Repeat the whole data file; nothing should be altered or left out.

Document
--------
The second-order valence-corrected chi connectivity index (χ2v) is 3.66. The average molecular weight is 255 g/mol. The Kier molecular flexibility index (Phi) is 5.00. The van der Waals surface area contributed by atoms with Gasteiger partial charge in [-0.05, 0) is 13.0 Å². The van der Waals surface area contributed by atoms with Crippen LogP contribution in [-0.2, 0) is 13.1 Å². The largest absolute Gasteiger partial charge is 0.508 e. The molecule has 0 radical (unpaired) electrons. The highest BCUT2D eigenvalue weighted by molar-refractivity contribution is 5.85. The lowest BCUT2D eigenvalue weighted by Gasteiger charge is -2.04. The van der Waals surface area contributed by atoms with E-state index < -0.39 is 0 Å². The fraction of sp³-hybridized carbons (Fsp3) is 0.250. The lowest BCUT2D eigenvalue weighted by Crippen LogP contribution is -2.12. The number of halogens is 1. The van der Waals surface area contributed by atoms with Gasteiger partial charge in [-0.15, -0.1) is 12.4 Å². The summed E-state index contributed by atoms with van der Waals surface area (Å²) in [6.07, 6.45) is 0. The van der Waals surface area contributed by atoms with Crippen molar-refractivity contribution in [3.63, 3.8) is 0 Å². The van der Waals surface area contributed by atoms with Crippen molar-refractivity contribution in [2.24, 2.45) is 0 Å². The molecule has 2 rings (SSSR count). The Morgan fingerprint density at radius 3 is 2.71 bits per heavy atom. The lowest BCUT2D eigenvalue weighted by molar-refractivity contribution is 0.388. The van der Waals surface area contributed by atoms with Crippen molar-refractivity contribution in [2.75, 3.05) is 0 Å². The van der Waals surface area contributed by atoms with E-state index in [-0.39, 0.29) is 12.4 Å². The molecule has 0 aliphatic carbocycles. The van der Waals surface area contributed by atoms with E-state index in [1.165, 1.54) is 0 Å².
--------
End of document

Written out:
The second-order valence-corrected chi connectivity index (χ2v) is 3.66. The average molecular weight is 255 g/mol. The Kier molecular flexibility index (Phi) is 5.00. The van der Waals surface area contributed by atoms with Gasteiger partial charge in [-0.05, 0) is 13.0 Å². The van der Waals surface area contributed by atoms with Crippen LogP contribution in [-0.2, 0) is 13.1 Å². The largest absolute Gasteiger partial charge is 0.508 e. The molecule has 0 radical (unpaired) electrons. The highest BCUT2D eigenvalue weighted by molar-refractivity contribution is 5.85. The lowest BCUT2D eigenvalue weighted by Gasteiger charge is -2.04. The van der Waals surface area contributed by atoms with E-state index < -0.39 is 0 Å². The fraction of sp³-hybridized carbons (Fsp3) is 0.250. The lowest BCUT2D eigenvalue weighted by Crippen LogP contribution is -2.12. The number of halogens is 1. The van der Waals surface area contributed by atoms with Gasteiger partial charge in [-0.15, -0.1) is 12.4 Å². The summed E-state index contributed by atoms with van der Waals surface area (Å²) in [6.07, 6.45) is 0. The van der Waals surface area contributed by atoms with Crippen molar-refractivity contribution in [3.63, 3.8) is 0 Å². The van der Waals surface area contributed by atoms with Crippen molar-refractivity contribution in [2.24, 2.45) is 0 Å². The molecule has 2 rings (SSSR count). The Morgan fingerprint density at radius 3 is 2.71 bits per heavy atom. The lowest BCUT2D eigenvalue weighted by molar-refractivity contribution is 0.388. The van der Waals surface area contributed by atoms with Crippen molar-refractivity contribution in [2.75, 3.05) is 0 Å². The van der Waals surface area contributed by atoms with E-state index in [-0.39, 0.29) is 12.4 Å². The molecule has 0 aliphatic carbocycles. The van der Waals surface area contributed by atoms with E-state index in [1.165, 1.54) is 0 Å².